What is the test of supermusic? I have read that fashionable music, music composed in a style welcomed and appreciated by its contemporary hearers is seldom supermusic. Yet Handel wrote fashionable music, and so much other of the music of that epoch is Handelian that it is often difficult to be sure where George Frederick left off and somebody else began. Bellini wrote fashionable music and Norma and La Sonnambula sound a trifle faded although they are still occasionally performed, but Rossini, whose only desire was to please his public, (Liszt once observed "Rossini and Co. always close with 'I remain your very humble servant'"), wrote melodies in Il Barbiere di Siviglia which sound as fresh to us today as they did when they were first composed. And when this prodigiously gifted musician-cook turned his back to the public to write Guillaume Tell he penned a work which critics have consistently told us is a masterpiece, but which is as seldom performed today as any opera of the early Nineteenth Century which occasionally gains a hearing at all. Therefor we must be wary of the old men who tell us that we shall soon tire of the music of Puccini because it is fashionable.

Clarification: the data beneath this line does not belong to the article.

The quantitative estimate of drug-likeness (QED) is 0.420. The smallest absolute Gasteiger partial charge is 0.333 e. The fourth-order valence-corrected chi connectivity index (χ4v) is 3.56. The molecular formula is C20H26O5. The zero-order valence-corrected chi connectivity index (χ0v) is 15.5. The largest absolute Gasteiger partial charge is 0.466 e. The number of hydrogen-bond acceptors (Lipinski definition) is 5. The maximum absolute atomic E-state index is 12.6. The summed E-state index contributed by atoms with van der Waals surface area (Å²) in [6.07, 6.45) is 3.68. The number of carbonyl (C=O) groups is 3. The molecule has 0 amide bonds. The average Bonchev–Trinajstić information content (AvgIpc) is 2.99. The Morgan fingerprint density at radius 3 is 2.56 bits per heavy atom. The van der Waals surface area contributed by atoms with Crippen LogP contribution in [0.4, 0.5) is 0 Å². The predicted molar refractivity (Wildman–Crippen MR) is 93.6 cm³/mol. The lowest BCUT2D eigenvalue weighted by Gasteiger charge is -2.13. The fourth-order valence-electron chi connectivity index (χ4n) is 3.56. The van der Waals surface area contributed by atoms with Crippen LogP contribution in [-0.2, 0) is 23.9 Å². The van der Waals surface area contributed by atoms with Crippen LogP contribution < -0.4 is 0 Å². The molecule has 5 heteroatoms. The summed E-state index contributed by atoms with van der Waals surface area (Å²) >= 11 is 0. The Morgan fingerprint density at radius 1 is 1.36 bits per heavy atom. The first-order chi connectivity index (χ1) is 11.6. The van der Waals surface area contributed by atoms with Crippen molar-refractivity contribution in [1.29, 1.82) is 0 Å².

Popularity is scarcely a test. I have mentioned Mendelssohn. Never was there a more popular composer, and yet aside from the violin concerto what work of his has maintained its place in the concert repertory? Yet Chopin, whose name is seldom absent from the program of a pianist, was a god in his own time and the most brilliant woman of his epoch fell in love with him, as Philip Moeller has recently reminded us in his very amusing play. On the other hand there is the case of Robert Franz whose songs never achieved real popularity during his lifetime, but which are frequently, almost invariably indeed, to be found on song recital programs today and which are more and more appreciated. The critics are praising him, the public likes him: they buy his songs. And there is also the case of Max Reger who was not popular, is not popular, and never will be popular.

Can we judge music by academic standards? Certainly not. Even the hoary old academicians themselves can answer this question correctly if you put it in relation to any composer born before 1820. The greatest composers have seldom respected the rules. Beethoven in his last sonatas and string quartets slapped all the pedants in the ears; yet I believe you will find astonishingly few rules broken by Mozart, one of the gods in the mythology of art music, and Berlioz, who broke all the rules, is more interesting to us today as a writer of prose than as a writer of music.

Is simple music supermusic? Certainly not invariably. Vedrai Carino is a simple tune, almost as simple as a folk-song and we set great store by it; yet Michael William Balfe wrote twenty-seven operas filled with similarly simple tunes and in a selective draft of composers his number would probably be 9,768. The Ave Maria of Schubert is a simple tune; so is the Meditation from Thais. Why do we say that one is better than the other.